What does an aesthetician do? Skills, qualifications, salary

By Indeed Editorial Team

Published 4 July 2022

The Indeed Editorial Team comprises a diverse and talented team of writers, researchers and subject matter experts equipped with Indeed's data and insights to deliver useful tips to help guide your career journey.

Many people look to beauty and skincare treatments designed to improve their skin's appearance in search of the perfect complexion. From facials to waxing to chemical peels, aestheticians provide a range of treatments to help people achieve their skin goals and feel more confident in themselves. If you like working with people and are passionate about skincare and beauty, pursuing this career path may be perfect for you. In this article, we answer, 'what does an aesthetician do?', show you what qualifications you can obtain to enter this role and explain what it's like to study to become an aesthetician.

What does an aesthetician do?

Learning the answer to, 'what does an aesthetician do?' is helpful if you'd like to work in the beauty industry but are unsure if becoming an aesthetician is the right career choice for you. An aesthetician carries out skincare treatments to help enhance the skin's appearance. They work with clients to understand their skin type and concerns, creating a plan that can include products and treatments designed specifically to help the client. Some of the treatments they provide include facials, micro-dermabrasion, chemical peels and waxing. Example responsibilities of an aesthetician include:

  • assessing a client's skin type and establishing their skin concerns,

  • making recommendations for treatments and products to treat skin concerns and improve skin's appearance,

  • performing facial treatments using products designed to address skin concerns,

  • performing therapeutic facial massages to stimulate blood flow and provide relaxation therapy,

  • performing hair removal treatments, including waxing, threading and derma-planing,

  • providing recommendations for products to help a client improve their skin at home,

  • educating clients on effective skincare routines and how to take care of their skin,

  • treating a number of common skin issues and complaints, including acne, dry skin, oily skin, sun damage, signs of ageing.

Related: How to become a cosmetologist (with salary and skills)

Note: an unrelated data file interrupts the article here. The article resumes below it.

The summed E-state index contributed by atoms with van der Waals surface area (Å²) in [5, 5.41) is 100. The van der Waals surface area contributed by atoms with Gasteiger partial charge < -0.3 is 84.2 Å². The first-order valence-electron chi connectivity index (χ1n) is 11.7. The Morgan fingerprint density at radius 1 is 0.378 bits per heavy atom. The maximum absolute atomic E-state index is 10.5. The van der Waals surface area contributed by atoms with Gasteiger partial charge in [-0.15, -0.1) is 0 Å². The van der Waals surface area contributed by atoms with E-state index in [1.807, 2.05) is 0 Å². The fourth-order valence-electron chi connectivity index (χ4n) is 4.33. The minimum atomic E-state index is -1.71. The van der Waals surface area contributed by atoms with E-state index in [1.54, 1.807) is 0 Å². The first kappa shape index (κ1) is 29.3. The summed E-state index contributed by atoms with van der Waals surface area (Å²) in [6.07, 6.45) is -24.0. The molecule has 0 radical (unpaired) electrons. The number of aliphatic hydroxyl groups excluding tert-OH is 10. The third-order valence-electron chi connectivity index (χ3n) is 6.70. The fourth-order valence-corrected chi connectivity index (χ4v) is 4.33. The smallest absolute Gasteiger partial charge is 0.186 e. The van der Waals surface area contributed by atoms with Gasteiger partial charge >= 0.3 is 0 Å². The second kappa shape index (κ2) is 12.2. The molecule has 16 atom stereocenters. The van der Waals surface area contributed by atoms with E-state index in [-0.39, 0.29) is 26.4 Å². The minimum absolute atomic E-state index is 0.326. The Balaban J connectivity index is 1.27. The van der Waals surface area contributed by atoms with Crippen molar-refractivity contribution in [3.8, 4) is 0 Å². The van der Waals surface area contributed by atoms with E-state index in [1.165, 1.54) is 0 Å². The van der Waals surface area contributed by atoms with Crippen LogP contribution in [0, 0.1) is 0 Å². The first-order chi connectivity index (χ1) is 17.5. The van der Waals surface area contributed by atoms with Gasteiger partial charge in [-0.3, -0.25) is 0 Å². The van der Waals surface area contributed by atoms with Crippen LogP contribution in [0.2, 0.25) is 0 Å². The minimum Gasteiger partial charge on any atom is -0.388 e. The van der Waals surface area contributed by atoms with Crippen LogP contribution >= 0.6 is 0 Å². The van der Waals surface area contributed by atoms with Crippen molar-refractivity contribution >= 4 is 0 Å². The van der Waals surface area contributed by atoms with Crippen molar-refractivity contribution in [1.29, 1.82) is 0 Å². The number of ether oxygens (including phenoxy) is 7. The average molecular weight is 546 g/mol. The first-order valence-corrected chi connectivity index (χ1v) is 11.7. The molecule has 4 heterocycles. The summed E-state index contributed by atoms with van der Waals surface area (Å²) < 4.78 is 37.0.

Professional aesthetician qualifications

Becoming an aesthetician requires that you obtain formal qualifications and develop relevant knowledge and practical skills that can help you deliver treatments safely and effectively. There are two main ways to consider if you want to obtain formal qualifications of an aesthetician and qualify for registering with the Guild of Beauty Therapists and other professional registers. These ways include:

Beauty therapy courses

Beauty therapy courses are the most common entry route to becoming a professional aesthetician. Course of this type are typically available at colleges. Both private and distance learning providers offer courses for people interested in this route. If you're considering this route, you can study for a Level 2 or 3 Diploma in beauty therapy or a T Level in hair, beauty and aesthetics. To enrol in a course of this type, it's often necessary to obtain these formal qualifications:

  • For Level 2: two or more GCSEs at grades A* to D or equivalent

  • For Level 3: four or more GCSEs at grades A* to C or equivalent

  • For T level: four or more GCSEs at grades A* to C or equivalent, including English and maths


Another common route to becoming an aesthetician involves completing a relevant apprenticeship. There are two main types of beauty apprenticeship, intermediate and advanced. An apprenticeship takes between 15 and 18 months to complete. Here's what to do to qualify for each of the two types of apprenticeships:

  • Intermediate apprenticeship: For an intermediate apprenticeship, consider obtaining some GCSEs or the equivalent, including maths and English.

  • Advanced apprenticeship: For an advanced apprenticeship, it may be necessary to obtain five or more GCSEs at grades A* to C or equivalent, including maths and English.

Related: The pros and cons of apprenticeships to guide your career

What it's like to study to become an aesthetician?

Studying to become an aesthetician involves learning about different cosmetic procedures and developing a strong skill set that allows you to easily work with people, such as interpersonal and communication skills. During your training, you develop basic knowledge of a wide range of beauty practices and learn how to perform a variety of treatments. You also learn how to analyse skin types and concerns and how to provide the most effective treatments. Lecture-style sessions teach theory and may include written assignments. The more practical elements of a beauty therapy course include a combination of demonstrations and hands-on practice.